Wikang Filipino, susi nga kaya ng kapayapaan at pagkakaisa? Sa aking palagay, ang Filipino ay susi nga ng kapayapaan at pagkakaisa. Bakit? Kasi importante ang wika para makamtan mo ang kapayapaan. Kung walang wika, paano magkakaintindihan ang mga tao? Kung hindi nagkakaintindihan ang mga tao, paano tayo magkakaisa? Kung hindi tayo nagkakaisa, paano tayo magkaroon ng kapayapaan?

Mabuti na lang at may mga taong nagpahalaga ng pagkakaroon ng sariling wika. Si Manuel L. Quezon ang nagsabing Tagalog ang ating wikang pambansa. Magpasalamat tayo sa kanya kasi kundi dahil sa kanya, patuloy tayong magiging alipin ng ibang bansa.

Si Jose Rizal na siyang nagsulat ng tulang "sa aking mga kabata" ay nagsabing "ang hindi magmahal sa sarili nyang wika, ay higit pa sa hayop at malansang isda".Ano nga ba ang ibig sabihin nito? iyon ay walang iba kundi,kung hindi ka marunong magmahal sa sarili mong wika,parang ikinakahiya mo ang iyong sarili. Tama bang ikahiya mo ang iyong sarili? Higit ka pa daw sa hayop at malansang isda kasi ang mga ito ay walang pakialam sa buhay at walang ibang ginawa kundi ang manginain lamang ng manginain. Ngayon, kung ikaw ay isang Filipino na hindi marunong magmahal sa kung ano at sino ka, hindi ba parang ikinahiya mo rin ang iyong sarili?

Paano tayo magkakaintindihan kung iba-iba ang wikang ginagamit natin? Marami ngang marunong mag ingles,pero ang lahat ba ay marunong? Bakit ba kasi hindi na lang magsalita ng sarili nating wika? Bakit kailangan pang gumaya sa iba? Oo nga’t magandang mag-aral ng ibang wika pero para mas mahalin mo ito kesa sa sarili mo? Hindi siguro. Yung iba ay naiintindihan ko kung hindi sila mahusay mag tagalog dahil lumaki sila sa ibang bansa. Pero kung dito ka rin lang lumaki,aba, dapat lang na mahusay kang magtagalog di ba? Nakakainis pa yung iba, "trying hard" talaga. Meron pang nalalaman na "lets make tusok-tusok to the fishball." Yung iba naman, kalimitan nilang sabihin ang "Im sorry I have to go na, my car is making potpot na e." Bakit? Ano ba’ng akala nila? Na pag mas magaling silang mag ingles kesa magtagalog e ang cool na nila? Hindi no!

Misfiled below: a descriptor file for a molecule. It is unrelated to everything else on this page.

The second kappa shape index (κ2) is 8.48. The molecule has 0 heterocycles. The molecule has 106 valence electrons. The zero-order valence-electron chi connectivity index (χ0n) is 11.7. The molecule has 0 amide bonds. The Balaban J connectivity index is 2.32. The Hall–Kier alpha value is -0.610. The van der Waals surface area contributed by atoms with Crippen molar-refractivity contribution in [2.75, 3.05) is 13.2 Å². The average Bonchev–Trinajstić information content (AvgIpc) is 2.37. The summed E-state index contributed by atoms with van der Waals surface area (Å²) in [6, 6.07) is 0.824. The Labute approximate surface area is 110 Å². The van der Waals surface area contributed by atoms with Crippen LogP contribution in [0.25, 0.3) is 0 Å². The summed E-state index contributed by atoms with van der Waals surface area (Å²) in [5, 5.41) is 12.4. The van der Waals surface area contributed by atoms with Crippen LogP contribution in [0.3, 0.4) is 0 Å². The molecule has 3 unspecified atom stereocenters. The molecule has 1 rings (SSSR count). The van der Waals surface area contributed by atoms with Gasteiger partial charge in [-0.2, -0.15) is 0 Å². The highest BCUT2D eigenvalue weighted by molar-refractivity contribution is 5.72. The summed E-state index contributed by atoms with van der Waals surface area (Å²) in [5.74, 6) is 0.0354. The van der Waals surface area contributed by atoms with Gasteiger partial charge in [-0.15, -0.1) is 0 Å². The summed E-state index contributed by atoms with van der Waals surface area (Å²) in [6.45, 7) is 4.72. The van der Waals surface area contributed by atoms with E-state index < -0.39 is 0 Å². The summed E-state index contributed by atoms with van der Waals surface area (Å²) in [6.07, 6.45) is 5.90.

Inuulit ko,hindi ko sinasabing huwag na tayong magsalita ng ibang wika. Ang sinasabi ko lang ay mahalin natin ang sariling atin nang umangat naman ang ating pagkakakilia sa ating sarili. Kung tayo mismoay ikinahihiya ang ating sarili paano pa tayo igagalang ng ibang tao? Kung meron lang sanang iisang wika ang bansa,hindi sana nagkaiba-iba ang pagtitinginan.natin sa isa’t isa. Ngunit dahil hindi ito ang nangyari, hindi lang nagkaiba-iba ang ating pananw sa buhay,pati na rin ang ating kultura at mga adhikain. Ito lang naman ang nilalayon sanang makamtan ni Quezon, ang magkaroon ng pagkakaisa ng adhikain,pananaw sa buhay at kulturang tunay na Filipino. Magandang umaga sa inyong lahat at maraming salamat po.